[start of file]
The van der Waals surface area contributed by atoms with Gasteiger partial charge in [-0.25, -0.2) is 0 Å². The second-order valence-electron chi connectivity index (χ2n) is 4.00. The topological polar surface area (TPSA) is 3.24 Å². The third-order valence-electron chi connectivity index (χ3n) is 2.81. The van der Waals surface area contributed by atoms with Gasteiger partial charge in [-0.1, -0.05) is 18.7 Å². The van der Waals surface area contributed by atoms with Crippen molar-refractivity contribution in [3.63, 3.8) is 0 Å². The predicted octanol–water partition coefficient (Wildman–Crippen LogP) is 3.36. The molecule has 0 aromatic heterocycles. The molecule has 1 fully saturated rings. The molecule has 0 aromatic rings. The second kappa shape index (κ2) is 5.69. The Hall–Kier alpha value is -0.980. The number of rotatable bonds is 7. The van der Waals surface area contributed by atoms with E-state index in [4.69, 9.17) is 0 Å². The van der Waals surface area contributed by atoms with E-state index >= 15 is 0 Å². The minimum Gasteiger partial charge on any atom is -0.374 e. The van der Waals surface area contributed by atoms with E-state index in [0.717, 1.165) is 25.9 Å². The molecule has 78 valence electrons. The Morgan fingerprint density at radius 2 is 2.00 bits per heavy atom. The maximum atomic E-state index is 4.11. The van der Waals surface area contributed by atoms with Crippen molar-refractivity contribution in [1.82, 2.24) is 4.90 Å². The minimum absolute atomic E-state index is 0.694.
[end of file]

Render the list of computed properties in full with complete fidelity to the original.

The van der Waals surface area contributed by atoms with Gasteiger partial charge in [-0.25, -0.2) is 0 Å². The second-order valence-electron chi connectivity index (χ2n) is 4.00. The topological polar surface area (TPSA) is 3.24 Å². The third-order valence-electron chi connectivity index (χ3n) is 2.81. The van der Waals surface area contributed by atoms with Gasteiger partial charge in [-0.1, -0.05) is 18.7 Å². The van der Waals surface area contributed by atoms with Crippen molar-refractivity contribution in [3.63, 3.8) is 0 Å². The predicted octanol–water partition coefficient (Wildman–Crippen LogP) is 3.36. The molecule has 0 aromatic heterocycles. The molecule has 1 fully saturated rings. The molecule has 0 aromatic rings. The second kappa shape index (κ2) is 5.69. The Hall–Kier alpha value is -0.980. The number of rotatable bonds is 7. The van der Waals surface area contributed by atoms with E-state index in [4.69, 9.17) is 0 Å². The van der Waals surface area contributed by atoms with E-state index >= 15 is 0 Å². The minimum Gasteiger partial charge on any atom is -0.374 e. The van der Waals surface area contributed by atoms with E-state index in [0.717, 1.165) is 25.9 Å². The molecule has 78 valence electrons. The Morgan fingerprint density at radius 2 is 2.00 bits per heavy atom. The maximum atomic E-state index is 4.11. The van der Waals surface area contributed by atoms with Crippen molar-refractivity contribution in [1.82, 2.24) is 4.90 Å². The minimum absolute atomic E-state index is 0.694.